I’ve been using pickled red onions on almost all my meals lately, they just make everything taste better without the strong taste and aftertaste onions can have. It’s a simple recipe and you probably can find various of it everywhere online, but I tested few ways of making it and reach something I am happy with.
I may or may not be a pickle monster
I grew up in a family in Eastern Europe where pickling and fermenting are yearly traditions. Also, eating one full jar of pickles with one meal was not frowned upon in our family (hello lectins!). But the past is the past and I have no problem with giving up pickled cucumbers and pickled peppers.
My parents never made pickled onions though, and I don’t think is something common in Romania, the country of pickles. There are many ways to make this and if you search online you will see some blanch the onions, some not, some boil the vinegar, some not, some add spices some not, some add sugar, some not, it’s really up to you to discover what you like most.
What spices to add to pickled red onions?
For me spices are really important, so after I made this several times without spices, I felt I need to step up my spice game. I thought, what would my dad add to a jar of pickles? For sure mustard seeds, fennel, bay leaves, pepper. But then it was the dilemma, blanched or not blanched, boiled vinegar or not. In the end, I ended up using a mix of blanched and raw onions and didn’t boil the vinegar.
The recipe below, feel free to freestyle your own and let me know if you have better ideas. And below a picture of one of the best use for these onions, arugula and pickled red onions salad. I mix arugula / or rucola (for European and Middle Eastern friends) with the onions, add lots of extra virgin olive oil and sumac. It’s super delicious and my favorite way to eat arugula. The pickled red onions are also great as a topping on my white pizza with zaatar, Italian Porchetta and arugula.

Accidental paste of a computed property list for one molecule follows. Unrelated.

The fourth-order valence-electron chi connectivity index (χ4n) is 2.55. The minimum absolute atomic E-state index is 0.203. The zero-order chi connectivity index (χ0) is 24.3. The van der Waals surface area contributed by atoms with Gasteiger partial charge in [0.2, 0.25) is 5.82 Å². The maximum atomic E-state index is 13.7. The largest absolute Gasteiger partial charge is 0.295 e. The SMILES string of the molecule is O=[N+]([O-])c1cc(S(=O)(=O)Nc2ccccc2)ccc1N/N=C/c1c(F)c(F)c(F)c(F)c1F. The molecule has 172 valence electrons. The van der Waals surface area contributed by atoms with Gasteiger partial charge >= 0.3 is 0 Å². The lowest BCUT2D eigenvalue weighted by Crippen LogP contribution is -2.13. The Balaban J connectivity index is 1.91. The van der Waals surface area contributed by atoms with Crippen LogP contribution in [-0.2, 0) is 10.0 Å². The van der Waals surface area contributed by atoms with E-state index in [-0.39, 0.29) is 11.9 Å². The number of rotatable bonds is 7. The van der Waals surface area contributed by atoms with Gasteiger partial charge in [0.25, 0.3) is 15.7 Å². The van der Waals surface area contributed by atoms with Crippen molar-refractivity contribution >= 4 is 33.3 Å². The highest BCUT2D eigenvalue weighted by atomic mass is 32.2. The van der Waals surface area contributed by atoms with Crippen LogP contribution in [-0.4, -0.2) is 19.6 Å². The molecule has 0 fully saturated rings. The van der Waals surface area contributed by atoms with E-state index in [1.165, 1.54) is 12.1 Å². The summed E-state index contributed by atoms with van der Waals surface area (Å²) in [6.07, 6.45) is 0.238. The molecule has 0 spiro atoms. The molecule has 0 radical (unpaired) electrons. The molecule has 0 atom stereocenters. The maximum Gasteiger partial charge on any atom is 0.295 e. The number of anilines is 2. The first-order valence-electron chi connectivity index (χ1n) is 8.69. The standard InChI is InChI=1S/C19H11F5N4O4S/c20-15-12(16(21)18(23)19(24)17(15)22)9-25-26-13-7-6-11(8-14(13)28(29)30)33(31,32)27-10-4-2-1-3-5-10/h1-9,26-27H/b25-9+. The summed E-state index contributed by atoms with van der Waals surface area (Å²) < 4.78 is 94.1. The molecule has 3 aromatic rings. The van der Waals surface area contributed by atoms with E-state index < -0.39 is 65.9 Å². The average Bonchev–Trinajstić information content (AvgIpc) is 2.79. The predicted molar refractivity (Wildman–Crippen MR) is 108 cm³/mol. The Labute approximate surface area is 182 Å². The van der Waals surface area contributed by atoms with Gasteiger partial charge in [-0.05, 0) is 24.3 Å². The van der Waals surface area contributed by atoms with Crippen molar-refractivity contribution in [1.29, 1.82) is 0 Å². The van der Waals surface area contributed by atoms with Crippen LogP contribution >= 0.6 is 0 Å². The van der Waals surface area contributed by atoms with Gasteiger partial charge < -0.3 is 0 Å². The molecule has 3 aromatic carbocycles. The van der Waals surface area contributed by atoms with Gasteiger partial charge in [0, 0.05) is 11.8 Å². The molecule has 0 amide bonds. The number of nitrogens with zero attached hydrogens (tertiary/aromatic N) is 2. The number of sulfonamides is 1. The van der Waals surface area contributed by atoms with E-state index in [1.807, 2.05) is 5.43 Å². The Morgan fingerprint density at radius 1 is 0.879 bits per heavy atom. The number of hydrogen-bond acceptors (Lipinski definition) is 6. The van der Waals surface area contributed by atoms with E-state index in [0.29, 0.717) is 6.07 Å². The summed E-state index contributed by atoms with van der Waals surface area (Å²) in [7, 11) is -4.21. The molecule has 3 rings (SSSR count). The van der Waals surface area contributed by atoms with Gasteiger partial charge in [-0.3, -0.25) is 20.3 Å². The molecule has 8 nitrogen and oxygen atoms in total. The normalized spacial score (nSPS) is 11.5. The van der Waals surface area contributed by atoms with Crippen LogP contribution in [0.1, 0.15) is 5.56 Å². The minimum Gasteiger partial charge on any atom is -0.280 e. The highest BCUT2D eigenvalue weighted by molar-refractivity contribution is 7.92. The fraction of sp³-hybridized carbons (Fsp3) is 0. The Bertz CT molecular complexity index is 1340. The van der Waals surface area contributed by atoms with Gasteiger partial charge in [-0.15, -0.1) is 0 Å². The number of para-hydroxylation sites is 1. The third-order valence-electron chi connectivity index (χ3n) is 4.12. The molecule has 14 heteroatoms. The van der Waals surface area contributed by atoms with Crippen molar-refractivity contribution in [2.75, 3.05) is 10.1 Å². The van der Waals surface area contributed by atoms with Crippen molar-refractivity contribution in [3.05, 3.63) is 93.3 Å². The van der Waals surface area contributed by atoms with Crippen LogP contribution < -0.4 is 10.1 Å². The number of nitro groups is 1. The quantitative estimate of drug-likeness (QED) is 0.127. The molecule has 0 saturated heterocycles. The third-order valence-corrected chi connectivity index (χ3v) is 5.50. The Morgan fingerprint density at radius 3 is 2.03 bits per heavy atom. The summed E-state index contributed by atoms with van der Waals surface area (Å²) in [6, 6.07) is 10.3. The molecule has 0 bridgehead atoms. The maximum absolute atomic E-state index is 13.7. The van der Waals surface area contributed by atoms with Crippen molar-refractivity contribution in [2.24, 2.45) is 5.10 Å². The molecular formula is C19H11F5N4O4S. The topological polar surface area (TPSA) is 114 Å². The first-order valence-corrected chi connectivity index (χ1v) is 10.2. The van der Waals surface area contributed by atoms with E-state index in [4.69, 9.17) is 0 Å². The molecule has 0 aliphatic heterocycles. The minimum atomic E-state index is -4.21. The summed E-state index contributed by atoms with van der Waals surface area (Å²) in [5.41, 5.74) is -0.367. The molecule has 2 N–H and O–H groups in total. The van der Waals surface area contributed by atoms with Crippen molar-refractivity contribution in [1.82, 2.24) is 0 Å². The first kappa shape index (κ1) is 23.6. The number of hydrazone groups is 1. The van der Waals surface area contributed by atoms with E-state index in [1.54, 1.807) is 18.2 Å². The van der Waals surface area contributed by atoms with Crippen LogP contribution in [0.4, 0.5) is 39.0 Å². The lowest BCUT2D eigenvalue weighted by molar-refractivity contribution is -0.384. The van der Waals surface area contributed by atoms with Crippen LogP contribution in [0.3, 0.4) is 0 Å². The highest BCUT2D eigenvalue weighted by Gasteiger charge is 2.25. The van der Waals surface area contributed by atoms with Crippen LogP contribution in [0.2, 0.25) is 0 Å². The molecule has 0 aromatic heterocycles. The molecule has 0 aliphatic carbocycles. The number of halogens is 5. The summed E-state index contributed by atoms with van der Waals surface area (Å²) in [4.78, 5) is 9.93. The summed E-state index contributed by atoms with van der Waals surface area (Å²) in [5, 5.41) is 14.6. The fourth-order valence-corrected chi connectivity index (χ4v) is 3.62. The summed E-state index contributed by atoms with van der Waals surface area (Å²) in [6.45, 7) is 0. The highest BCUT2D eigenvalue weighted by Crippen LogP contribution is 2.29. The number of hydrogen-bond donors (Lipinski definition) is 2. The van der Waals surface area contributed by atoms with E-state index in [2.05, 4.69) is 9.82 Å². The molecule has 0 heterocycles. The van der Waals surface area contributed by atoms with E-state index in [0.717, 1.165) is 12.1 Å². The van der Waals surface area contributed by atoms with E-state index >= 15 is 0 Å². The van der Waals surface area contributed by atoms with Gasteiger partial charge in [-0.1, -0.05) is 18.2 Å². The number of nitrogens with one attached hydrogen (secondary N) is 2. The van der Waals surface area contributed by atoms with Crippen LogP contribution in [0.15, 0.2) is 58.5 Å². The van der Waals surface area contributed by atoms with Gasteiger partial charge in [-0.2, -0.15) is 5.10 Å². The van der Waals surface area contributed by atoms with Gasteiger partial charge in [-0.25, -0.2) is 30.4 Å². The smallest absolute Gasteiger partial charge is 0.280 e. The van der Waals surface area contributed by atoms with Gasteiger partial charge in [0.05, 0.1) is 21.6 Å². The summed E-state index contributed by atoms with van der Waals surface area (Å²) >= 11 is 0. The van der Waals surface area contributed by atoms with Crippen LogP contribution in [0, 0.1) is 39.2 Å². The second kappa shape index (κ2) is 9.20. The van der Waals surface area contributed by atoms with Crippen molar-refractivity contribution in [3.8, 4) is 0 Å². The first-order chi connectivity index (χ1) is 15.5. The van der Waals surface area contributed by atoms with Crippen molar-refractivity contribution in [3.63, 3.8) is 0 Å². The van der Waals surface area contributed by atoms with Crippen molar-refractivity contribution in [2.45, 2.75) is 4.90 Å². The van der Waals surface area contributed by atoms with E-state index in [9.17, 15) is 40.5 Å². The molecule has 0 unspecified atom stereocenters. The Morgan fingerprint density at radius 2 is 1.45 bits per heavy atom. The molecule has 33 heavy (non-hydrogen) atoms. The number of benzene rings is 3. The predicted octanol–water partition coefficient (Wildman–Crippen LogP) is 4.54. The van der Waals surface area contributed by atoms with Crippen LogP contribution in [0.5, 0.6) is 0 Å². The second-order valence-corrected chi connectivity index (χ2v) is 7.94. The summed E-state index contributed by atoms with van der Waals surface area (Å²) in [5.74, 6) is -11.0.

Pickled Red Onions
Pickled Red Onions, sugar-free
- 3 medium red onions / or two big ones, or just enough to fill a glass jar of your choice
- apple cider vinegar to fill half of your jar
- cold water to fill the other half of the jar
- 1 tsp swerve
- 1 tbsp sea salt
- Spices: mustard seeds, one bay leaf, peppercorns, fennel seeds
Boil water in a pot.
Finely slice the onions, split them in half.
Blanch half of the onions in the boiling water, take them out and drain (just for 1, 2 minutes).
Add the spices to the empty jar (no quantities here, just follow your instincts).
Start adding the onions by layering the blanched ones with the non-blanched ones.
Mix the vinegar and water with salt and swerve and add the mixture on top of your onions, to fill the jar and cover the onions.
Refrigerate for few hours at least before serving.
It lasts for two weeks in the fridge (this is not the type of pickle you keep in your pantry, it has to be refrigerated).
You can blanch them all or use them all raw, but I wanted a balance between softer ones and the more vibrant ones that are not blanched. You can't go wrong with this, so follow your heart.